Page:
More than 230 small earthquakes have hit parts of Alaska since Friday, when a 7.0-magnitude quake knocked out power, ripped open roads and splintered buildings near Anchorage, the US Geological Survey said.
Most of those smaller earthquakes were not strong enough to be felt, but a magnitude-5.2 aftershock about 11 p.m. Friday was the second-biggest event since a magnitude-5.7 temblor hit minutes after the main quake, according to Gavin Hayes, a research geophysicist with the USGS.
"That would have given people a shake and probably a bit of a scare given what they went through yesterday," he told CNN on Saturday.
The magnitude-7.0 earthquake sent residents scurrying for cover when it hit about 8:30 a.m. Friday local time. The quake was centered 10 miles northeast of Anchorage, the state's largest city.
"The most striking thing about this event was that it was so close to Anchorage," Hayes said. "That's why it has caused the damage that we're seeing. Had it been a little further away from Anchorage I don't think it would be getting very much attention. It's not an unusual earthquake in the perspective of the tectonics of the region."
'This was a big one'
"It was very loud when it came," Anchorage Mayor Ethan Berkowitz said. "It was very clear that this was something bigger than what we normally experience. We live in earthquake country ... but this was a big one."
Roads buckled under passing cars and grocery store products tumbled from shelves. In court, panicked attorneys scurried under tables as a room rocked from side to side.
"It was absolutely terrifying," Palmer resident Kristin Dossett told CNN.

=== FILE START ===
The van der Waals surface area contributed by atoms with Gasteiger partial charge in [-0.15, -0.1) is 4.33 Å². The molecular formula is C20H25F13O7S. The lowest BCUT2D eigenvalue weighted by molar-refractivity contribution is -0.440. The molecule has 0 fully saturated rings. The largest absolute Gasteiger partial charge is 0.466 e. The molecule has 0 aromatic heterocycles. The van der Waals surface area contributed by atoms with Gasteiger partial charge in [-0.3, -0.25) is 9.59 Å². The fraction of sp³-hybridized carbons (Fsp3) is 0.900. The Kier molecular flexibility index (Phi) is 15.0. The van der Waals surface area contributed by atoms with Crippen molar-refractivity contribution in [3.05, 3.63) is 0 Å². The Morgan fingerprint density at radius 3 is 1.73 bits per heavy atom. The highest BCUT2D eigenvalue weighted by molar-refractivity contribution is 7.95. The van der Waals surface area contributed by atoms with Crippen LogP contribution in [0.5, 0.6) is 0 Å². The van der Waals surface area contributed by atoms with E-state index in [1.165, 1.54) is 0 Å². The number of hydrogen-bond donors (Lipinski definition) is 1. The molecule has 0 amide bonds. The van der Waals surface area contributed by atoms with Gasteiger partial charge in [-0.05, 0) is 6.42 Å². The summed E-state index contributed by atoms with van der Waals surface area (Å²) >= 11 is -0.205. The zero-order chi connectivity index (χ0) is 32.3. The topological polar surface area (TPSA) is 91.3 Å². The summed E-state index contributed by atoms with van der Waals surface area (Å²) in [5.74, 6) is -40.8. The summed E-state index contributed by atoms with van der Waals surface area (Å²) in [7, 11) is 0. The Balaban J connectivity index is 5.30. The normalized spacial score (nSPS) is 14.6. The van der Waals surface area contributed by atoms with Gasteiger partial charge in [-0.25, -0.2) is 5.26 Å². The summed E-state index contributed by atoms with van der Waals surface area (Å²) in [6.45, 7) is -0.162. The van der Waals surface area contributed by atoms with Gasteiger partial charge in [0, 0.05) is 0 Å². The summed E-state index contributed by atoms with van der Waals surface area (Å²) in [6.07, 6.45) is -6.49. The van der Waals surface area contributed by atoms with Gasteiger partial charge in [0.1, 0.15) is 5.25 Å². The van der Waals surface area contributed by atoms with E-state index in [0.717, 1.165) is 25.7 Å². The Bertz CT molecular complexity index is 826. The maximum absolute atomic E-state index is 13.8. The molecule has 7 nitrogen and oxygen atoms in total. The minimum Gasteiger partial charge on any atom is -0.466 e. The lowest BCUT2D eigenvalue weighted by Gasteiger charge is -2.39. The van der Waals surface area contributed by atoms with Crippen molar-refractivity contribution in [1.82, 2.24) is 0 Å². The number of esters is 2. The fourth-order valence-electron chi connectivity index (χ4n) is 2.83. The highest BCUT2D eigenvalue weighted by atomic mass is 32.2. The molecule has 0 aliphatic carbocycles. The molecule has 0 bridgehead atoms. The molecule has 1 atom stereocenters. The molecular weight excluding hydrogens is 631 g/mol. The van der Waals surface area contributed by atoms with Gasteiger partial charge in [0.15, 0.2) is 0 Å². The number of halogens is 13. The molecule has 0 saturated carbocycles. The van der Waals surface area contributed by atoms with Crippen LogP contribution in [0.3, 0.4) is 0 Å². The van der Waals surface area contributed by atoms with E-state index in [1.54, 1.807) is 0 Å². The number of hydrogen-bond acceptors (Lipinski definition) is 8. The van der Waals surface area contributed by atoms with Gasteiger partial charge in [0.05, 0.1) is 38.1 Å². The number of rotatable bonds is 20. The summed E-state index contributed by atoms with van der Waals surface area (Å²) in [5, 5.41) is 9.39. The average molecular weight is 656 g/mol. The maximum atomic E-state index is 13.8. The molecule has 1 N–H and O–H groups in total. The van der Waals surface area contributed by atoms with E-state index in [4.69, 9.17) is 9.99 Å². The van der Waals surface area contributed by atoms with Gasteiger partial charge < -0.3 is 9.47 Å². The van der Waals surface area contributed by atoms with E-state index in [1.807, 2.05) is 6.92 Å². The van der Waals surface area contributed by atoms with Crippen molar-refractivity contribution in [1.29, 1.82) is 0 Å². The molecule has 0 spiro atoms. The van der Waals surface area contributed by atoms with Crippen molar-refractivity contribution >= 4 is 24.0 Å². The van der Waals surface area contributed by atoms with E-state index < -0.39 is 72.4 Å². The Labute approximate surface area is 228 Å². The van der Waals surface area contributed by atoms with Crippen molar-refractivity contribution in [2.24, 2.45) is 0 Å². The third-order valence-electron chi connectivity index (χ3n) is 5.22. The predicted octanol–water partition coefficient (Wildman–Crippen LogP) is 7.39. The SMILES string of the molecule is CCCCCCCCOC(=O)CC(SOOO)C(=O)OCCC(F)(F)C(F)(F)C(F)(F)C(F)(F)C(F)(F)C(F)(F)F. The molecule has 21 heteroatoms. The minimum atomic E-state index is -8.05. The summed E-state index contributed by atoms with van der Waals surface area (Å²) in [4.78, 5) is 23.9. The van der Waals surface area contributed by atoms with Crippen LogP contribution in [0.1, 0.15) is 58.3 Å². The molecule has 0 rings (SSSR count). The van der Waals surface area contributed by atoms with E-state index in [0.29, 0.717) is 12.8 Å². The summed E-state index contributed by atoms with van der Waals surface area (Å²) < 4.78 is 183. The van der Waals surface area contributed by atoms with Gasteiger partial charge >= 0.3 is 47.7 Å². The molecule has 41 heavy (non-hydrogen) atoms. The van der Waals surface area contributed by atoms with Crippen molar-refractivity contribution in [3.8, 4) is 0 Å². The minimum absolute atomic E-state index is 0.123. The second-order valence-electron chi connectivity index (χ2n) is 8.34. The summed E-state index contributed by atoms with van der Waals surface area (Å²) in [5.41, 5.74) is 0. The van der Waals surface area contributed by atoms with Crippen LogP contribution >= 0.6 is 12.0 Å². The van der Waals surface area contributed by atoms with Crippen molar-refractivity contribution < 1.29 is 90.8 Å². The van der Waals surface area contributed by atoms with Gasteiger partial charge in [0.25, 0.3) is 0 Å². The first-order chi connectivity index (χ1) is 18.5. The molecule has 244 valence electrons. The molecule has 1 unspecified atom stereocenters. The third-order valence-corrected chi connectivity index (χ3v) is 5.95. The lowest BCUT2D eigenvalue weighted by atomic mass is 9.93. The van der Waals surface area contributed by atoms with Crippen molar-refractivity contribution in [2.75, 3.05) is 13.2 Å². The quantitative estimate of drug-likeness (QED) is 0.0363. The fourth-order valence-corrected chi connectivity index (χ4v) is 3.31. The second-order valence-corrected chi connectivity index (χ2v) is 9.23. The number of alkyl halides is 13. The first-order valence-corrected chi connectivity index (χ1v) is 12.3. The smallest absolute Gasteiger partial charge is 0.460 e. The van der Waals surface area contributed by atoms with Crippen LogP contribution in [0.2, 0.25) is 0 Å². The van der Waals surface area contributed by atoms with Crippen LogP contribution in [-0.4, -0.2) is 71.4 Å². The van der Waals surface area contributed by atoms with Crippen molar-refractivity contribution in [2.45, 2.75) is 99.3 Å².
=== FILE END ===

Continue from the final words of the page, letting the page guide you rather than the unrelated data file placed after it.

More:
It was the biggest quake she has felt in her 37 years in a region where temblors are common, Dossett said. One aftershock moved her piano a foot and half from the wall.
"It shook like I have never felt anything shake before," she said.
"It just didn't stop. It kept going and got louder and louder, and things just fell everywhere — everything off my dressers, off my bookcases, my kitchen cupboard. Just broken glass everywhere."
Despite the chaos and confusion, Anchorage authorities said Friday night that no fatalities or serious injuries were reported. Authorities didn't have firm figures on damage Friday night. Helicopters and drones were assessing infrastructure across the region.
The Anchorage School District canceled classes Monday and Tuesday to assess facility damage.
Seismologists predict more aftershocks
Gov. Bill Walker has issued a disaster declaration.
Philip Peterson was in a multistory building in downtown Anchorage as the structure swayed and coffee mugs fell from tables and tiles from the ceiling.
"I just jumped under my desk and had to ride it out," Peterson said.
The 7.0 earthquake was felt up to 400 miles outside of Anchorage, said Michael West, the Alaska state seismologist.
He called it the most significant earthquake in Anchorage since 1964.
"I think it's safe to say that, not measured in magnitude or location but in terms of how strong the ground itself shook during the earthquake," he said during a question-and-answer session at the University of Alaska, Fairbanks.
Two of the city's main hospitals -- Alaska Regional and Providence Alaska Medical Center -- sustained damage but emergency rooms were open, according to hospital officials.
The Anchorage Police Department reported "major infrastructure damage" across the city.
Blair Braverman said she was staying in a hotel with her husband when the quake hit. She grew up in California and was familiar with earthquakes "but this was next-level," she said.
"My husband sort of crawled across the room and threw himself on top of me and we crawled to the bathroom together and waited it out in the doorway and waited out the aftershocks."